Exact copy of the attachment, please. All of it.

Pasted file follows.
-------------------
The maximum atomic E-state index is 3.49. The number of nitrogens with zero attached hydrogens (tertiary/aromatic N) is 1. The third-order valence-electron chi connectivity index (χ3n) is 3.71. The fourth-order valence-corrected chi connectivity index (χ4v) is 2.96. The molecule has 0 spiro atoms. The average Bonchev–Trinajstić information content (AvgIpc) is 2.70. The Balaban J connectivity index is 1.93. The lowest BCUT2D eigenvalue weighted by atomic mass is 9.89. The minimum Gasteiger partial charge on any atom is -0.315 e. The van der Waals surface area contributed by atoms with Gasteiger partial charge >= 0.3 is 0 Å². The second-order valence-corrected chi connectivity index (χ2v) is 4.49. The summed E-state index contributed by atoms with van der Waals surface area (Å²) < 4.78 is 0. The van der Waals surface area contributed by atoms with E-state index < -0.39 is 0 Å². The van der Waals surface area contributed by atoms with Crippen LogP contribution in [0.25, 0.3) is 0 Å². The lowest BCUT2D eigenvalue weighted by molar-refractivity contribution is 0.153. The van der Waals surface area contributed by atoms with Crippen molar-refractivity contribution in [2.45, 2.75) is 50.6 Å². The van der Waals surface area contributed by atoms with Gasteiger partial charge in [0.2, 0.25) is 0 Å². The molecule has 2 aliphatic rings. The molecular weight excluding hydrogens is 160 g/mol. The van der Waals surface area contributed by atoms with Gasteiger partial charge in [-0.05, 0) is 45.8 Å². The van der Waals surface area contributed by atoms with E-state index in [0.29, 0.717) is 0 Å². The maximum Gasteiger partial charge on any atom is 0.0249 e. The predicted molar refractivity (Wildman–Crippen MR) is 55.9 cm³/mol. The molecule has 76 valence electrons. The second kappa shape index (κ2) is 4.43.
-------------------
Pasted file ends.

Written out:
The maximum atomic E-state index is 3.49. The number of nitrogens with zero attached hydrogens (tertiary/aromatic N) is 1. The third-order valence-electron chi connectivity index (χ3n) is 3.71. The fourth-order valence-corrected chi connectivity index (χ4v) is 2.96. The molecule has 0 spiro atoms. The average Bonchev–Trinajstić information content (AvgIpc) is 2.70. The Balaban J connectivity index is 1.93. The lowest BCUT2D eigenvalue weighted by atomic mass is 9.89. The minimum Gasteiger partial charge on any atom is -0.315 e. The van der Waals surface area contributed by atoms with Gasteiger partial charge >= 0.3 is 0 Å². The second-order valence-corrected chi connectivity index (χ2v) is 4.49. The summed E-state index contributed by atoms with van der Waals surface area (Å²) < 4.78 is 0. The van der Waals surface area contributed by atoms with E-state index < -0.39 is 0 Å². The van der Waals surface area contributed by atoms with Crippen LogP contribution in [0.25, 0.3) is 0 Å². The lowest BCUT2D eigenvalue weighted by molar-refractivity contribution is 0.153. The van der Waals surface area contributed by atoms with Crippen molar-refractivity contribution in [2.45, 2.75) is 50.6 Å². The van der Waals surface area contributed by atoms with Gasteiger partial charge in [0.2, 0.25) is 0 Å². The molecule has 2 aliphatic rings. The molecular weight excluding hydrogens is 160 g/mol. The van der Waals surface area contributed by atoms with Gasteiger partial charge in [-0.05, 0) is 45.8 Å². The van der Waals surface area contributed by atoms with E-state index in [0.29, 0.717) is 0 Å². The maximum Gasteiger partial charge on any atom is 0.0249 e. The predicted molar refractivity (Wildman–Crippen MR) is 55.9 cm³/mol. The molecule has 76 valence electrons. The second kappa shape index (κ2) is 4.43.